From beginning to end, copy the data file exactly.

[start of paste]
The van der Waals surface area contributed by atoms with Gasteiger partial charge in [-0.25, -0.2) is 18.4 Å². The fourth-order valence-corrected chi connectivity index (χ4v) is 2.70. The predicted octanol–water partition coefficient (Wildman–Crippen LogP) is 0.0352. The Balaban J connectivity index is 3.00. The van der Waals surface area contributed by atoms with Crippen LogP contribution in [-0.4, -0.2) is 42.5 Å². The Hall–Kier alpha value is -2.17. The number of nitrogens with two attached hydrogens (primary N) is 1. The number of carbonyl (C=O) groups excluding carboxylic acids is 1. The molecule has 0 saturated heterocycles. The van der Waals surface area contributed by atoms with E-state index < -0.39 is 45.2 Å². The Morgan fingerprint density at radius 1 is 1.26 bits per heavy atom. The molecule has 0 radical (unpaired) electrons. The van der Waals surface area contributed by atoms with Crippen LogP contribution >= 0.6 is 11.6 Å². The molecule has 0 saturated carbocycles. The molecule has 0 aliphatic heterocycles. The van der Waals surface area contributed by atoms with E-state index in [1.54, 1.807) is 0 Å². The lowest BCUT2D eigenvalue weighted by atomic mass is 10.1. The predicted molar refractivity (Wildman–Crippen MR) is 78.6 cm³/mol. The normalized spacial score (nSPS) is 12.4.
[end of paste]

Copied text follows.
The van der Waals surface area contributed by atoms with Gasteiger partial charge in [-0.25, -0.2) is 18.4 Å². The fourth-order valence-corrected chi connectivity index (χ4v) is 2.70. The predicted octanol–water partition coefficient (Wildman–Crippen LogP) is 0.0352. The Balaban J connectivity index is 3.00. The van der Waals surface area contributed by atoms with Crippen LogP contribution in [-0.4, -0.2) is 42.5 Å². The Hall–Kier alpha value is -2.17. The number of nitrogens with two attached hydrogens (primary N) is 1. The number of carbonyl (C=O) groups excluding carboxylic acids is 1. The molecule has 0 saturated heterocycles. The van der Waals surface area contributed by atoms with E-state index < -0.39 is 45.2 Å². The Morgan fingerprint density at radius 1 is 1.26 bits per heavy atom. The molecule has 0 radical (unpaired) electrons. The van der Waals surface area contributed by atoms with Crippen LogP contribution >= 0.6 is 11.6 Å². The molecule has 0 saturated carbocycles. The molecule has 0 aliphatic heterocycles. The van der Waals surface area contributed by atoms with E-state index in [1.54, 1.807) is 0 Å². The lowest BCUT2D eigenvalue weighted by atomic mass is 10.1. The predicted molar refractivity (Wildman–Crippen MR) is 78.6 cm³/mol. The normalized spacial score (nSPS) is 12.4.